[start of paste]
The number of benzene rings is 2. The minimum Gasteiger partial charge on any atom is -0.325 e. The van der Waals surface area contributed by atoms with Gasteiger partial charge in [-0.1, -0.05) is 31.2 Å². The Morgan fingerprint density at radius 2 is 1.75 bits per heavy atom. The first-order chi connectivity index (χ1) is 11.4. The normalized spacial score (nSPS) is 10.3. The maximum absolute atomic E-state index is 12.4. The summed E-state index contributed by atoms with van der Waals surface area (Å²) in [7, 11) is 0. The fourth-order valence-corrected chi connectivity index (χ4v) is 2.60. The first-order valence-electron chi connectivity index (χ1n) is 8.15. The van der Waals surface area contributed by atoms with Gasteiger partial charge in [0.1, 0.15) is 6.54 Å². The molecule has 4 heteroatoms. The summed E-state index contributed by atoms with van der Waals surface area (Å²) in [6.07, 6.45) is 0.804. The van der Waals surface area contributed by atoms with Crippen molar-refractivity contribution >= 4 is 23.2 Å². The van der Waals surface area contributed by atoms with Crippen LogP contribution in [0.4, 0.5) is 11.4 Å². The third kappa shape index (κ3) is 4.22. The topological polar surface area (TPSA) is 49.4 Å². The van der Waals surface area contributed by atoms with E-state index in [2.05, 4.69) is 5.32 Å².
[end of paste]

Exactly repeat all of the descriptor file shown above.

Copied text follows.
The number of benzene rings is 2. The minimum Gasteiger partial charge on any atom is -0.325 e. The van der Waals surface area contributed by atoms with Gasteiger partial charge in [-0.1, -0.05) is 31.2 Å². The Morgan fingerprint density at radius 2 is 1.75 bits per heavy atom. The first-order chi connectivity index (χ1) is 11.4. The normalized spacial score (nSPS) is 10.3. The maximum absolute atomic E-state index is 12.4. The summed E-state index contributed by atoms with van der Waals surface area (Å²) in [7, 11) is 0. The fourth-order valence-corrected chi connectivity index (χ4v) is 2.60. The first-order valence-electron chi connectivity index (χ1n) is 8.15. The van der Waals surface area contributed by atoms with Gasteiger partial charge in [0.1, 0.15) is 6.54 Å². The molecule has 4 heteroatoms. The summed E-state index contributed by atoms with van der Waals surface area (Å²) in [6.07, 6.45) is 0.804. The van der Waals surface area contributed by atoms with Crippen molar-refractivity contribution >= 4 is 23.2 Å². The van der Waals surface area contributed by atoms with Crippen LogP contribution in [0.4, 0.5) is 11.4 Å². The third kappa shape index (κ3) is 4.22. The topological polar surface area (TPSA) is 49.4 Å². The van der Waals surface area contributed by atoms with E-state index in [2.05, 4.69) is 5.32 Å².